Battle Royale sees a group of school children on a field trip take a detour. Government forces knock them out and take them to an island to compete in a survival game. A strategy to curb juvenile delinquency in a near-future Japan, the battle royale pits the students against each other. Armed with maps and weapons (and fitted with exploding collars that will go off if they stray out of bounds), the kids have three days to fight to the death. Only one student may win and thus survive. The film is incredibly brutal and an edge-of-your-seat experience.
Another international Netflix original that appeared out of nowhere (Netflix’s marketing strategy is truly a mystery), 3% is a Brazilian death game show like Squid Game in a few important ways. Namely, it depicts a death game designed to exploit poverty and desperation. It was also the streamer’s first Portuguese-language original series.
In a dystopian future, citizens of an impoverished society get the chance to improve their lot in life. Once a year, 20-year-olds have the chance to compete in a challenge for access to the “Offshore,” an Edenic community where people can live in comfort and safety, away from the masses struggling inland. Only 3% of contestants get to progress, with many who fail facing death. The process sounds simple, but the system is corrupt. Contestants have to navigate a political maze while fighting for their lives.
As the Gods Will (2014)
As the Gods Will makes such a good pairing with Squid Game that Squid Game creator Hwang Dong-hyuk has actually been accused of plagiarism and ripping it off. (Hwang Dong-hyuk has denied the influence, stating that he wrote Squid Game years before As the Gods Will was released.)
In Takashi Miike’s supernatural horror manga adaptation, school children across Japan find themselves caught in familiar games in which the losers are killed. As they progress through the series of games, kids from different areas are pitted against each other in a gruesome quest to find God and the meaning of life through competition and death.
The Running Man (1987)
A schlocky action classic, The Running Man is pure 80s, Schwarzenneger pulp, and I mean that in a really, truly good way. The Stephen King adaptation imagines a future in which death games are an incredibly popular form of entertainment. A government-run game show, The Running Man, is meant to keep the population pacified and entertained. The reality TV show sees convicted criminals evading “stalkers” who try to kill them on live TV. If the “runners” survive, they earn their freedom and an official pardon.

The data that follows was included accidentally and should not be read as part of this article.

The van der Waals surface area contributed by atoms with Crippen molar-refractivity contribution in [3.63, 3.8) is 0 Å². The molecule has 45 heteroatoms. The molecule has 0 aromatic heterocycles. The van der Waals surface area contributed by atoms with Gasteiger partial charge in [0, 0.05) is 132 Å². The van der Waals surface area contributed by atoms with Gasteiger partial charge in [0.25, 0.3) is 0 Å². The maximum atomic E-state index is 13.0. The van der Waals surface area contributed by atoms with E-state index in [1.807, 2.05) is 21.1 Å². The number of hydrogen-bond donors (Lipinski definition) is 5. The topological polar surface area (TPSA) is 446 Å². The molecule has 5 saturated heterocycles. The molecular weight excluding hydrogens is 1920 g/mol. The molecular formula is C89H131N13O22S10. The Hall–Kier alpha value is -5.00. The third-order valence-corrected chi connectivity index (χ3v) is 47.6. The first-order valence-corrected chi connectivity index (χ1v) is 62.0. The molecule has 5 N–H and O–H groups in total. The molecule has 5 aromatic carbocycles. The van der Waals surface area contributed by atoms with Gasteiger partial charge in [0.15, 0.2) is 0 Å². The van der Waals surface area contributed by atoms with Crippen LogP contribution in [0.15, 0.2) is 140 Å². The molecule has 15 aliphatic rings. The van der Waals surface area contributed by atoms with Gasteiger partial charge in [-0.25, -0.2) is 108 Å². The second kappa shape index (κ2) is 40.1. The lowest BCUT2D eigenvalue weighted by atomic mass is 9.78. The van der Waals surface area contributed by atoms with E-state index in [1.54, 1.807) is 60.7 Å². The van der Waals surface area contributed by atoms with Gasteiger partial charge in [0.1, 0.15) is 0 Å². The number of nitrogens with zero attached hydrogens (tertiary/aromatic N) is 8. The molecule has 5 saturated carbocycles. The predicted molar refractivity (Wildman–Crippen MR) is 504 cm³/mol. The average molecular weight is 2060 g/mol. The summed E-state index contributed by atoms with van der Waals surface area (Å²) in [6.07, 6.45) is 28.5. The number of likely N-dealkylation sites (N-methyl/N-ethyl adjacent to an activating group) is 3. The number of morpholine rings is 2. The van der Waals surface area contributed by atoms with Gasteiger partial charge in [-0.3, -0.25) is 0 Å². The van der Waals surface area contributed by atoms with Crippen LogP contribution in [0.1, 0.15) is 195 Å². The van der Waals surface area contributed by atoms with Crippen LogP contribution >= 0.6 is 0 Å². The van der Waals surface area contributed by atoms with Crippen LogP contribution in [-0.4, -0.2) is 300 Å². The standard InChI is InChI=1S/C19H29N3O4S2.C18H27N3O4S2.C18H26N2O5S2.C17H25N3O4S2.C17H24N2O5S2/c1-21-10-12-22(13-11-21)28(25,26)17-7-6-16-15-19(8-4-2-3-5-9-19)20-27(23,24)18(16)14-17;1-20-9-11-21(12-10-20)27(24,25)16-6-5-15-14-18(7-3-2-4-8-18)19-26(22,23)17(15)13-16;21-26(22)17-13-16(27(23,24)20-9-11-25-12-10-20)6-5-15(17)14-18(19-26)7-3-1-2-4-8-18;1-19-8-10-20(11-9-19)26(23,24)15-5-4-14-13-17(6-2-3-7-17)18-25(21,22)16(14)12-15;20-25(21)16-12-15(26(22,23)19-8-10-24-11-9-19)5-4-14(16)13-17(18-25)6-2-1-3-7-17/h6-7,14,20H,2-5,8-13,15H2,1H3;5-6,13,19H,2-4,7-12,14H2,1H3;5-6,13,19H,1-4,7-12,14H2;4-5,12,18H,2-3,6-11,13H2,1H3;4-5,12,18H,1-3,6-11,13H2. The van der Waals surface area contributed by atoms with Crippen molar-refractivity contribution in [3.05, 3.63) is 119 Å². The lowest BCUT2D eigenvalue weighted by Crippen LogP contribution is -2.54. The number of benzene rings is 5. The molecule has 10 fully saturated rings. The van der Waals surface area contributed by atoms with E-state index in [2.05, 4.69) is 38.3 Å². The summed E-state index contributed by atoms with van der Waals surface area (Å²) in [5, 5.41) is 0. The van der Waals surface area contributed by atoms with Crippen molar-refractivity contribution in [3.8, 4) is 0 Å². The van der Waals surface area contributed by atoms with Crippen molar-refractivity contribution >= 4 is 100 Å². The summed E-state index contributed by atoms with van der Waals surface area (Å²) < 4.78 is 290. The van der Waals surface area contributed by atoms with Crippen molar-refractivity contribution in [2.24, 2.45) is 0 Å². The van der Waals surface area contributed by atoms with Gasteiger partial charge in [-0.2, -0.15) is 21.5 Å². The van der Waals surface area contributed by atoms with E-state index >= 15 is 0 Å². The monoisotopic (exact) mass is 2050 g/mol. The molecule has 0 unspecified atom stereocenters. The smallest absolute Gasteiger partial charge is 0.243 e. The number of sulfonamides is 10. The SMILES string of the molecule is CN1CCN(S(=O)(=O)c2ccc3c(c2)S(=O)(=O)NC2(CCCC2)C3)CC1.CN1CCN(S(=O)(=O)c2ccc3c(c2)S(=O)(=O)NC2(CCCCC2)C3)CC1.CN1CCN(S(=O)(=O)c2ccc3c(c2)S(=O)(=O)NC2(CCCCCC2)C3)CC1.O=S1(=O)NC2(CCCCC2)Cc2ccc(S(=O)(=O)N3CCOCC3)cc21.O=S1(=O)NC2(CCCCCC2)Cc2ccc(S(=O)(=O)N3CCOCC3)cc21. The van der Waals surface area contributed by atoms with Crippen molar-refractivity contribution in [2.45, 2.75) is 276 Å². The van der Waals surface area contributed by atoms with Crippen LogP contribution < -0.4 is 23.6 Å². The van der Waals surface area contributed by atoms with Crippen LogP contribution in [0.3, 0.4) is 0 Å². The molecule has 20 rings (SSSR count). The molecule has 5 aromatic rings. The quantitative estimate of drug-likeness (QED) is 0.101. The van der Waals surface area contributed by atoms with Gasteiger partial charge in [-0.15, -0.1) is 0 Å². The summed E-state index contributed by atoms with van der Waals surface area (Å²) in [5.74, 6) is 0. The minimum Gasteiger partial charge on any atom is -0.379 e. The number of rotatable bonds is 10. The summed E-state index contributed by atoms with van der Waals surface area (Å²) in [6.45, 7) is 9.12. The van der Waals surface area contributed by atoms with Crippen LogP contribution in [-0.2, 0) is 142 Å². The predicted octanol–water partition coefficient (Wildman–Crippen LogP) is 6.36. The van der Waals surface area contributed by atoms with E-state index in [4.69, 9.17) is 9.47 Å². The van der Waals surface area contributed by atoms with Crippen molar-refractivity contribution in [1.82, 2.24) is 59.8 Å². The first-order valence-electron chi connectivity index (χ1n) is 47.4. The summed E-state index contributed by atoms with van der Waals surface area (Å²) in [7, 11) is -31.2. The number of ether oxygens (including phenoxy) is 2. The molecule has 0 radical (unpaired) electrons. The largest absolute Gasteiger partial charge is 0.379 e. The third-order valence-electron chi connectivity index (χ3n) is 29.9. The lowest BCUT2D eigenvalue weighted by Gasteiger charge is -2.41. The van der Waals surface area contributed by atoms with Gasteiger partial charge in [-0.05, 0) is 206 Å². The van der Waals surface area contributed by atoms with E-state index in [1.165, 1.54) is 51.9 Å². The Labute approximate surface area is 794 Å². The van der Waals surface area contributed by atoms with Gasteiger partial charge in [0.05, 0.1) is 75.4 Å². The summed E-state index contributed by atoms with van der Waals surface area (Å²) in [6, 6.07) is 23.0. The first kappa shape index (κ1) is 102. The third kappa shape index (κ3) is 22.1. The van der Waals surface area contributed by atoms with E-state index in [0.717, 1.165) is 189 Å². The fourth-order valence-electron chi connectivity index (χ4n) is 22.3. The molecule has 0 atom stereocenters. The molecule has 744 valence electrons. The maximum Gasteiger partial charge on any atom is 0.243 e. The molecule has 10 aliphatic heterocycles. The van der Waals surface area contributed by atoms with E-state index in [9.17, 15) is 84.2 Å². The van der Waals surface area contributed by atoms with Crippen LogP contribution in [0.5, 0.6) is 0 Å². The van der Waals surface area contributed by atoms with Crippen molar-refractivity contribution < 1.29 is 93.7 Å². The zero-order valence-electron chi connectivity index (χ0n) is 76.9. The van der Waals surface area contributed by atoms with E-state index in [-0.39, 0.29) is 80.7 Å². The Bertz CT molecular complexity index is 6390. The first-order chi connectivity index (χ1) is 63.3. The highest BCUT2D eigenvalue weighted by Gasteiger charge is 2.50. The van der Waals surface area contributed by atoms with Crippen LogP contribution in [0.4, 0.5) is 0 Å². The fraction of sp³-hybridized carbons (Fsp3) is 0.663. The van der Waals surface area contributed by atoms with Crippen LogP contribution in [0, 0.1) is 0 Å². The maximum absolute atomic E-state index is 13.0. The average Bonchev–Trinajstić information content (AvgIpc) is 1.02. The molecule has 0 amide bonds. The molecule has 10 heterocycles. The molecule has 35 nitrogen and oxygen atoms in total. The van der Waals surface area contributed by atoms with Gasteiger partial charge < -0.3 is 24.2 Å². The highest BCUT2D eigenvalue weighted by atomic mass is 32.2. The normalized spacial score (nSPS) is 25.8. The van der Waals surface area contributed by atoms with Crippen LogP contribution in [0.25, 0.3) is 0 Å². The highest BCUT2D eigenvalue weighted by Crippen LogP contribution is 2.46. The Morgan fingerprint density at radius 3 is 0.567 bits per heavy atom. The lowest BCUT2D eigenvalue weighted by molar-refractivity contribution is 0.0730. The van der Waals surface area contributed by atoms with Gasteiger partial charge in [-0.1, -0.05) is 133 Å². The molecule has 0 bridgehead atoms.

Check out: The best action movies on Netflix
If that’s not dystopian enough, the show is also a way to get rid of political liabilities. When a police helicopter pilot is framed for a government-sponsored massacre, he’s thrown into the game to tie up loose ends. But with a major platform and a direct line to the whole country, he has the chance to earn his freedom and blow the whistle on everything.
Death Parade (2015)
One of the many anime death game shows like Squid game you can watch, Death Parade takes a slightly different approach. Instead of players competing to survive, they’re already dead when the games commence.
In the afterlife, a group of bartenders act as the gatekeepers for lost souls. When someone dies, they are sent to one of a series of bars, where they play games to determine whether they will be reincarnated or banished into the void forever.
Escape Room (2019)
The Hunger Games proved that you can make a death game movie with a PG-13 rating. But Escape Room goes one step further, making a death game movie that earns its PG-13 rating while staying firmly in the horror genre. I’m a sucker for horror that’s suitable for younger viewers, so maybe I’m biased, but Escape Room pulls it off.
See also: The best scary movies on Hulu
Six strangers receive mysterious boxes in the mail. The boxes are puzzles. Once solved, the recipients find an invitation to participate in an escape room challenge for the chance to win $10,000. Like the participants in Squid Game, what they don’t know is that failure could mean their deaths. With solid performances and a fun premise, Escape Room is a solid choice if you’re still buzzing after Squid Game.
And last but certainly not least: Cube. Cube is a Canadian cult classic, and no death game list is complete without it. Not only did it spawn a sequel, prequel, and TV series, but Cube also launched the career of Vincenzo Natali, who went on to work on Hannibal, Orphan Black, The Strain, Wayward Pines, Westworld, American Gods, The Stand, and more.
The film sees a group of strangers waking up in a mysterious cube-shaped room. The group can wander into adjacent cubes, but each is equipped with traps. Working together, they try to escape this Kafkaesque situation and figure out why they’re here in the first place. While nowhere near as gory as Saw or its sequels, Cube is an obvious precursor to that franchise.
Those are our picks of the best movies and shows like Squid Game to keep you entertained until season 2 of the viral Netflix hit. Also be on the lookout for Netflix’s real-life game show based on Squid Game!